And so we stand there, like Peter at Cornelius’s door, working up our courage to put a brave face on it and get right out of our comfort zone and go do mission with people who really need our help even if they don’t particularly like us. And we step across the threshold and discover the Spirit is already there, the Spirit has been there all along, the Spirit is moving their hearts too – maybe not with the same liturgy and music and stained glass as we’re accustomed to – but still the same Spirit moving in the same direction. We step out of our comfort zone and discover the Spirit’s been working both ends of the process, drawing us together, bringing us to where we all need to be. We step outside our comfort zone and discover the Spirit, the Comforter, is waiting there for us. And it turns out our job is not to bring the Spirit there, but to recognize it, to name it, and to use the resources our church has given us to help the work of the Spirit to grow.
I think that’s what’s been happening for Trinity, as we’ve made connections with Allen Chapel, as our Lenten program made connections with Jews and Muslims in our neighborhood, as Noon Lunch makes connections across class and economic lines with servers and with guests. I think lately we’ve been reenacting Peter’s story here at Trinity in many ways.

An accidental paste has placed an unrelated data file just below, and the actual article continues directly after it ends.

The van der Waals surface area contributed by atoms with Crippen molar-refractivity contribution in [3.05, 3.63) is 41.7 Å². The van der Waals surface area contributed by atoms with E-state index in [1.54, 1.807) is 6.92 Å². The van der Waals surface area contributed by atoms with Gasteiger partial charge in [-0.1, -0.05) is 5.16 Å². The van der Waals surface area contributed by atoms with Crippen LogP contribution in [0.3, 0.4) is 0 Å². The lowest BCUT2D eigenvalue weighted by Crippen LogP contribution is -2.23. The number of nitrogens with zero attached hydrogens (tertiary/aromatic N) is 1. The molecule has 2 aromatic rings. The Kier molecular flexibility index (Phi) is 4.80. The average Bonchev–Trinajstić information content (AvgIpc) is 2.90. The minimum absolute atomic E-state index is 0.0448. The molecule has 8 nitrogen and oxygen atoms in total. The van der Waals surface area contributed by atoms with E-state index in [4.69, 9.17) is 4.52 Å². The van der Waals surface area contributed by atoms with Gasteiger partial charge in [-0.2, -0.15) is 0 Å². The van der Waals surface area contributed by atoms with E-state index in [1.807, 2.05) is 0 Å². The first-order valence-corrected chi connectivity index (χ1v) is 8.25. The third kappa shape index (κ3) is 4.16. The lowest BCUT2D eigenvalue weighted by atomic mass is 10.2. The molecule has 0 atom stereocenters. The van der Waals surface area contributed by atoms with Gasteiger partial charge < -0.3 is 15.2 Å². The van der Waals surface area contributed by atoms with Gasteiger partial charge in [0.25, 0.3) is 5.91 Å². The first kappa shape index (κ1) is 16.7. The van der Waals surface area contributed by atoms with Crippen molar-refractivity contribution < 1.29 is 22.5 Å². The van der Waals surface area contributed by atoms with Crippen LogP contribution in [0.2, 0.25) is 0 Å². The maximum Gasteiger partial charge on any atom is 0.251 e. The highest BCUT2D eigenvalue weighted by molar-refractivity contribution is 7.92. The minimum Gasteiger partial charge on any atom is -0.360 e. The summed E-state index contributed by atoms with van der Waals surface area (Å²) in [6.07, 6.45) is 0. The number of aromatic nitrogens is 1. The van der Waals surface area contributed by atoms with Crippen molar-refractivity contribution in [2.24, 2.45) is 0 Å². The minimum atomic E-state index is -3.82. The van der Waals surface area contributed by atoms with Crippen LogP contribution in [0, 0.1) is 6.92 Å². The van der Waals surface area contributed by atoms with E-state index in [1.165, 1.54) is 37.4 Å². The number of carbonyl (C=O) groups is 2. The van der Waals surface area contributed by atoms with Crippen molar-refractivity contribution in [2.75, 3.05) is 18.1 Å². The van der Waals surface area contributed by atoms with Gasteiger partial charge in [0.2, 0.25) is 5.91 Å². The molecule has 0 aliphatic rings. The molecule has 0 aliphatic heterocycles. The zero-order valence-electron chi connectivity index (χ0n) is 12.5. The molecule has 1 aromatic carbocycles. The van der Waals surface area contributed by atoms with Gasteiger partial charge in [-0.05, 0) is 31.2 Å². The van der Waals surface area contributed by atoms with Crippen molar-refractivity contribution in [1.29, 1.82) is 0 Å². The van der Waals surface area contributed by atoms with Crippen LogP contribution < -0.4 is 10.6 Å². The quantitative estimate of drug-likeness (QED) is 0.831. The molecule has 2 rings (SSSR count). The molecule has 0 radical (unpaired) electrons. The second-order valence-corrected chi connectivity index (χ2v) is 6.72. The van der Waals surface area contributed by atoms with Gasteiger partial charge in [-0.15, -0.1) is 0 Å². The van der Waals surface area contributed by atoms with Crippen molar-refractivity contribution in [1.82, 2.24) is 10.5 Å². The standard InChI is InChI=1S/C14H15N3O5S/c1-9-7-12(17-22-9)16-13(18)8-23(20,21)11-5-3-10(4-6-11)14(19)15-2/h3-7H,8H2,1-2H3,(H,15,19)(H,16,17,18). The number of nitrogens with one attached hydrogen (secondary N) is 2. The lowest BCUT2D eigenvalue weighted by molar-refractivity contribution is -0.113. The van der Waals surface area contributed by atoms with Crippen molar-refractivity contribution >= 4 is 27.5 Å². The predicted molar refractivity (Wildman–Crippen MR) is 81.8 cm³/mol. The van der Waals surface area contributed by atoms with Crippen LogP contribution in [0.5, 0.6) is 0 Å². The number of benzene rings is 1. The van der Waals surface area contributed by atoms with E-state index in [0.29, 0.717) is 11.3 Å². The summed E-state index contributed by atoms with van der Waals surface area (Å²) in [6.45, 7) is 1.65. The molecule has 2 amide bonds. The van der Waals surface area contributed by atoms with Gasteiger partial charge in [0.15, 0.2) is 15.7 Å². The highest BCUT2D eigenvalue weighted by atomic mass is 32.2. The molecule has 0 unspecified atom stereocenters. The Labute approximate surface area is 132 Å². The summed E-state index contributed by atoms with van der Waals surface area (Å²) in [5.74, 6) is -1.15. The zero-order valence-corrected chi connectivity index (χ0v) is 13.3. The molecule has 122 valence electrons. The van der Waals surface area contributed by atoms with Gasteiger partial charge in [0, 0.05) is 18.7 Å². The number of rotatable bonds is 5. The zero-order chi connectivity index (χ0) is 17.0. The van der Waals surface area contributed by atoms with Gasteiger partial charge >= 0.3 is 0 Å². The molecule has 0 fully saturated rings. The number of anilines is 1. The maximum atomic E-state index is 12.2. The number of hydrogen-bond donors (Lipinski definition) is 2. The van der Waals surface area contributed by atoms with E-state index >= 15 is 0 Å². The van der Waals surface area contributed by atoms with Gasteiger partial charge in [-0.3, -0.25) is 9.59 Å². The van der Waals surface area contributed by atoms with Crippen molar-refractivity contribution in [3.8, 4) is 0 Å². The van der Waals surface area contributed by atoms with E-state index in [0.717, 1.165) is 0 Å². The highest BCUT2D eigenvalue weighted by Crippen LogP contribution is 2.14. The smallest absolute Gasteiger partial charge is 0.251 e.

And where do you think we might reenact it next? Where might you reenact Peter’s story in your experience? Where do you think the Spirit might be calling you to go out, to cross some barriers, to go somewhere you expect will be far out of your comfort zone, and discover the Spirit is already there, discover the Comforter is waiting for you? Where do you guess the Spirit might be working both ends of the process and drawing you to a connection where you need to be?
For each of us as individuals, for all of us as Trinity Parish, for us in the Episcopal Church, this is a new season of mission. This is a time when the Spirit is sending us out to make connections in ways we had not thought of connecting before. And the Good News is that when we get there, we will find the Spirit has been there already, waiting for us, working the work, all along. Amen.